Skills & Procedures
Differentiate between music written in major and minor keys.

Experience music that is based on the major, minor, and pentatonic scales.

Extend the use of solfege training with hand signs to include low lah, low soh, and high doh.

Extend vocal development to include in-tune singing alone and in unison.

Differentiate between music that does and does not end on a home tone.

Differentiate between the structure of an octave and a pentatonic scale.

Use pitched instruments to play tone-matching games and pentatonic accompaniments.
Music symbols are used to indicate the volume of sound, including f for loud and p for soft.

In Western music, dynamics are described by using Italian terms, including forte for loud and piano for soft and can be heard in
  • Camille Saint-Saëns, Danse Macabre in G Minor, Op. 40
  • Edvard Grieg, Morning and In the Hall of the Mountain King, from Peer Gynt (orchestral)
Sound has speed (tempo) that indicates how fast or slow music is performed, as heard in
  • Edvard Grieg, Morning and In the Hall of the Mountain King, from Peer Gynt (orchestral)
  • Brahms, Hungarian Dance No. 5
Sounds can be played smoothly (legato) or detached (staccato).

A strong sound can be added to music to create an effect (accent), as heard in Franz Joseph Haydn, Symphony No. 94, Surprise.

Musical sounds can be produced in a way that expresses feelings or moods, as heard in
  • the Canadian national anthem, O Canada
  • Antonio Vivaldi, Four Seasons, Violin Concerto in G Minor, Op. 8, No. 2, RV 315 L’estate: 3. Presto
Sound has volume that can be loud or soft (dynamics).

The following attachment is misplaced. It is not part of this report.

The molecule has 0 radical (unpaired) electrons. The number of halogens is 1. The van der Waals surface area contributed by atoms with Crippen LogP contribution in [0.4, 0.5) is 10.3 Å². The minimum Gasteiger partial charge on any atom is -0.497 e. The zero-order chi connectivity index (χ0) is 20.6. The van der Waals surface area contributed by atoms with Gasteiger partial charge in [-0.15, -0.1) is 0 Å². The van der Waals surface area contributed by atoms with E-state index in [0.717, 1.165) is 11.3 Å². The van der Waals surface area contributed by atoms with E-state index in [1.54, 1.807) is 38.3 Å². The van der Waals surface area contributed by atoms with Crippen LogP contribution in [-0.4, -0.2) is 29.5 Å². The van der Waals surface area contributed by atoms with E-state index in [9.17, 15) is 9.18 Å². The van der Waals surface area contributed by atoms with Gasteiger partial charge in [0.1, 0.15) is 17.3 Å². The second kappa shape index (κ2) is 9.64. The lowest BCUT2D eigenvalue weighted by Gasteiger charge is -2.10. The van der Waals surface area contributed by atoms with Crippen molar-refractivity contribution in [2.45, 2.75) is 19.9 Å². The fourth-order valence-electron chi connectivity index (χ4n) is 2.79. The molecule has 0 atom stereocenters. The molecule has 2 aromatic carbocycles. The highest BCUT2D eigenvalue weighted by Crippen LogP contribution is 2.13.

Sound can be fast or slow (tempo).
Skills & Procedures
Use music vocabulary to describe sound in music.

Differentiate between loud-soft and fast-slow musical sounds.

Recognize and respond to soft (p) and loud (f) symbols in music.

Explore tempo and dynamics in a variety of ways.
Tempo in music can gradually get faster or slower.

The Italian term accelerando describes music that gradually gets faster, and the term ritardando describes music that gradually gets slower.

Tones that gradually increase or decrease in volume are referred to as crescendo and decrescendo, as heard in Pyotr Ilyich Tchaikovsky’s Overture, from the Nutcracker.

Music dynamics that suddenly change are called accents and are indicated using the > symbol.

Tones that sound detached when played are called staccato and those that sound smooth are referred to as legato, as heard in
  • staccato:
    Robert Schumann, The Wild Horseman
    Leroy Anderson, Jazz Pizzicato
  • legato:
    Camille Saint-Saëns, The Swan in Carnival of the Animals
Tone has dynamics and tempo.

Tone can have an emotional quality that communicates mood in music.
Skills & Procedures
Identify and respond to music symbols that indicate crescendo, decrescendo, and accent.

Differentiate between tempos that gradually increase or decrease in speed.

Use music vocabulary to describe the dynamics and tempo.

Discuss how dynamics and tempo contribute to the mood of a musical piece.
Two or more melodies can be combined or layered to create harmony in the form of a descant, partner song, or canon, as heard in
  • descant:
    Johann Sebastian Bach, Jesu, Joy of Man’s Desiring
  • round:
    French folk songs Frère Jacques and Alouette, gentille alouette
A descant is a treble melody that is played or sung above a main melody.

A chord is three or more tones that are played at the same time and can be used to accompany a melody.